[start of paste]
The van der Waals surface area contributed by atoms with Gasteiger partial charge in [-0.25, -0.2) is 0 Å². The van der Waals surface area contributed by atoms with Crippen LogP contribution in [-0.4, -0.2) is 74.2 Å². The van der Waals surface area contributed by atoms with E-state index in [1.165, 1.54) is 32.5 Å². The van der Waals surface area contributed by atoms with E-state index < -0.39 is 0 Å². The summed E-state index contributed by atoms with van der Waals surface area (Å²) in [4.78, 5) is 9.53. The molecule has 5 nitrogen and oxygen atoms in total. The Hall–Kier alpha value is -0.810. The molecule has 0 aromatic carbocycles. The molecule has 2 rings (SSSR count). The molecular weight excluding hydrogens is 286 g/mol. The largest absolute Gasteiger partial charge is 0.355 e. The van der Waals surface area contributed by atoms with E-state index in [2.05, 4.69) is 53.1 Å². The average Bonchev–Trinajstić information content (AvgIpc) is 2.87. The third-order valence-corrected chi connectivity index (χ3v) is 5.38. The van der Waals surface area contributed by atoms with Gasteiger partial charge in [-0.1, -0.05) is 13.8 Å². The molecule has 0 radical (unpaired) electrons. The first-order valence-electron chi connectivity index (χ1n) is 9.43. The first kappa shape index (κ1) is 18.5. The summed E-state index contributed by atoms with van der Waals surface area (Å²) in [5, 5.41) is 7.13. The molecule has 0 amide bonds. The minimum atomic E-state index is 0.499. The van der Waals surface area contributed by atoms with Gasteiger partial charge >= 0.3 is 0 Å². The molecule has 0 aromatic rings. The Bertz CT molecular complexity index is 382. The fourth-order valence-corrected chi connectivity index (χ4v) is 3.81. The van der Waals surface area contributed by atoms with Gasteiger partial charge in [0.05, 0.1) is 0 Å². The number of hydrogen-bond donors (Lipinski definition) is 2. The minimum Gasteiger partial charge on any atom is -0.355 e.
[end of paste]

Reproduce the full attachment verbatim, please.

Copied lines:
The van der Waals surface area contributed by atoms with Gasteiger partial charge in [-0.25, -0.2) is 0 Å². The van der Waals surface area contributed by atoms with Crippen LogP contribution in [-0.4, -0.2) is 74.2 Å². The van der Waals surface area contributed by atoms with E-state index in [1.165, 1.54) is 32.5 Å². The van der Waals surface area contributed by atoms with E-state index < -0.39 is 0 Å². The summed E-state index contributed by atoms with van der Waals surface area (Å²) in [4.78, 5) is 9.53. The molecule has 5 nitrogen and oxygen atoms in total. The Hall–Kier alpha value is -0.810. The molecule has 0 aromatic carbocycles. The molecule has 2 rings (SSSR count). The molecular weight excluding hydrogens is 286 g/mol. The largest absolute Gasteiger partial charge is 0.355 e. The van der Waals surface area contributed by atoms with E-state index in [2.05, 4.69) is 53.1 Å². The average Bonchev–Trinajstić information content (AvgIpc) is 2.87. The third-order valence-corrected chi connectivity index (χ3v) is 5.38. The van der Waals surface area contributed by atoms with Gasteiger partial charge in [-0.1, -0.05) is 13.8 Å². The molecule has 0 radical (unpaired) electrons. The first-order valence-electron chi connectivity index (χ1n) is 9.43. The first kappa shape index (κ1) is 18.5. The summed E-state index contributed by atoms with van der Waals surface area (Å²) in [5, 5.41) is 7.13. The molecule has 0 amide bonds. The minimum atomic E-state index is 0.499. The van der Waals surface area contributed by atoms with Gasteiger partial charge >= 0.3 is 0 Å². The molecule has 0 aromatic rings. The Bertz CT molecular complexity index is 382. The fourth-order valence-corrected chi connectivity index (χ4v) is 3.81. The van der Waals surface area contributed by atoms with Gasteiger partial charge in [0.05, 0.1) is 0 Å². The number of hydrogen-bond donors (Lipinski definition) is 2. The minimum Gasteiger partial charge on any atom is -0.355 e.